Teenagers are using a secret language on social networking sites to prevent employers and others in authority knowing what they are up to, according to researchers.
Lisa Whittaker, a postgraduate student at the University of Stirling, who studied the behaviour of 16 to 18 year olds in Scotland who used Bebo, said that the slang had been invented to keep activities private, citing the example of one young girl who was sacked after bosses found pictures of her drinking on the web site.
She explained: “Young people often distort the languages they use by making the pages difficult for those unfamiliar with the distortions and colloquialisms. The language used on Bebo seems to go beyond abbreviations that are commonly used in text messaging such as removing all the vowels.”
As a result, such activity was likely to be about more than just poor spelling, which would suggest literacy problems, and was instead a deliberate attempt to creatively misspell words. Bebo as a social netowrk addresses a younger audience than Facebook, LinkedIn or Twitter.
“The creation and use of their own social language may be a deliberate attempt to keep adults from understanding what is written on the page,” Whittaker said. “By doing this, they are able to communicate with their ‘in-group’ and conceal the content from the ‘out-group’. This further adds to their online identity.”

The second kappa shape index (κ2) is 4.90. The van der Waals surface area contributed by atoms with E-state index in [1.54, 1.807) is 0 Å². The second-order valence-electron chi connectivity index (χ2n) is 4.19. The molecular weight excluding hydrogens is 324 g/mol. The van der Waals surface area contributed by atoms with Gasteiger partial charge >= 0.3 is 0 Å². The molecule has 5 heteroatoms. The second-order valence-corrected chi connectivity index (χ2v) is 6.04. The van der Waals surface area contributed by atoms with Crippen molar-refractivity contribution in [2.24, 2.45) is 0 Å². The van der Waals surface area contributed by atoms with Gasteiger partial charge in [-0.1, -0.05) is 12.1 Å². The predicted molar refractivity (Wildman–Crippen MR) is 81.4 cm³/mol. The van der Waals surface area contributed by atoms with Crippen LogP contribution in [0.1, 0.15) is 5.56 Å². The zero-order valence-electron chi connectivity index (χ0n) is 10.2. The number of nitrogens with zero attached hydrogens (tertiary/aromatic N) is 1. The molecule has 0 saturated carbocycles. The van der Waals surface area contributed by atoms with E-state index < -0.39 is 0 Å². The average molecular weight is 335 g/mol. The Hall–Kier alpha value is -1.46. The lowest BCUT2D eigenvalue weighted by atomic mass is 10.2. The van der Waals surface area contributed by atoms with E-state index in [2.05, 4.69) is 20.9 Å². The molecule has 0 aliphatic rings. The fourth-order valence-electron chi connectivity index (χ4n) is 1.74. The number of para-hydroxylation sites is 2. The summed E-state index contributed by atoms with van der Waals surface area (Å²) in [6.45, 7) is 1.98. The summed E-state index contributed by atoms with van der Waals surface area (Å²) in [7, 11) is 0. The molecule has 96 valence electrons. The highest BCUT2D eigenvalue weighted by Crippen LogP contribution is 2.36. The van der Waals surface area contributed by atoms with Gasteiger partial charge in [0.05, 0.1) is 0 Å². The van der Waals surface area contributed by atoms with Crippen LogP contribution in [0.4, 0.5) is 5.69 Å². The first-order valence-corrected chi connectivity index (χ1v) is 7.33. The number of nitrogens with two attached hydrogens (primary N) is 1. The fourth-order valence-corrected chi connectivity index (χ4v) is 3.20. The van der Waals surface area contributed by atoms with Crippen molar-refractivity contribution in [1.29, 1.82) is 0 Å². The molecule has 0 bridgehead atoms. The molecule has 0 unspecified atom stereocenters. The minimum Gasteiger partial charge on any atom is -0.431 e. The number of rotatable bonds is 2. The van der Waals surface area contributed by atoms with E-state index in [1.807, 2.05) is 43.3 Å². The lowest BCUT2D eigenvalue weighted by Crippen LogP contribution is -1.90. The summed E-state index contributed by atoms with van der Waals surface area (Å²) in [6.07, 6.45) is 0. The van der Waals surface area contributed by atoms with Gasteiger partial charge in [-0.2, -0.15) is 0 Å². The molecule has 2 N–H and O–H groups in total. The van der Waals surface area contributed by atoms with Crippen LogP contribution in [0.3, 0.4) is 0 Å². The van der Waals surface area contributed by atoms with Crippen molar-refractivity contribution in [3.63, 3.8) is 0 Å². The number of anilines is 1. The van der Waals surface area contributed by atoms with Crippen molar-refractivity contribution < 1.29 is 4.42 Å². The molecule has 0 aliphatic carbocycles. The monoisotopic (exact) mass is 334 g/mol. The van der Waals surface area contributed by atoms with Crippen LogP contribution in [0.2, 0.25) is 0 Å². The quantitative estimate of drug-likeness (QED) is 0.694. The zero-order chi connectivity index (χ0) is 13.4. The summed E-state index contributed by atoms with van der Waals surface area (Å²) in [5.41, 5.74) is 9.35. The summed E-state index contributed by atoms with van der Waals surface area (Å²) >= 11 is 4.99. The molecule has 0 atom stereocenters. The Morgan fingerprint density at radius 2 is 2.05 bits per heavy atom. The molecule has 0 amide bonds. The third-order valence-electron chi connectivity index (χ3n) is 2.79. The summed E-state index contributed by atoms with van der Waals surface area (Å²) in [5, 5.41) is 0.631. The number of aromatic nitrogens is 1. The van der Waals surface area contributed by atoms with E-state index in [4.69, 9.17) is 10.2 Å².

Encoding messages also enabled teenagers to hide activities such as drinking and smoking from those in authority, she added.
Examples of such slang included ‘steaming’ or ‘Getting MWI’ –Mad With It – for getting drunk; ‘Ownageee’ for being in a relationship; ‘Ridneck’, a corruption of ‘redneck’ for being embarrassed and ‘Legal’, which is commonly used by girls to indicate that they are above 16 and legally allowed to have sex.
Whittaker presented her research at a seminar at the Wales Institute of Social & Economic Research, Data and Methods in Cardiff this week.
Teenagers have always used slang to create a feeling of group mentality and to form social groups away from adults. The heavy adoption of text speak by the last generations of teenagers is just one example and the internet makes languages more obvious and international. Geeks in chatrooms in the early days of the internet took up ‘l33t’ or ‘1337’, a codic cipher-like language formed from letters and numbers, and this is no different except that it has been forced by an increase in freedom of communication access which younger people may have found themselves victim of such as workplace sackings or disciplinary action following photographs or comments online seen by an unintended audience. It raises the question again of online privacy and where workplaces draw the line when confronted with information from social networks they previously would not have been exposed to.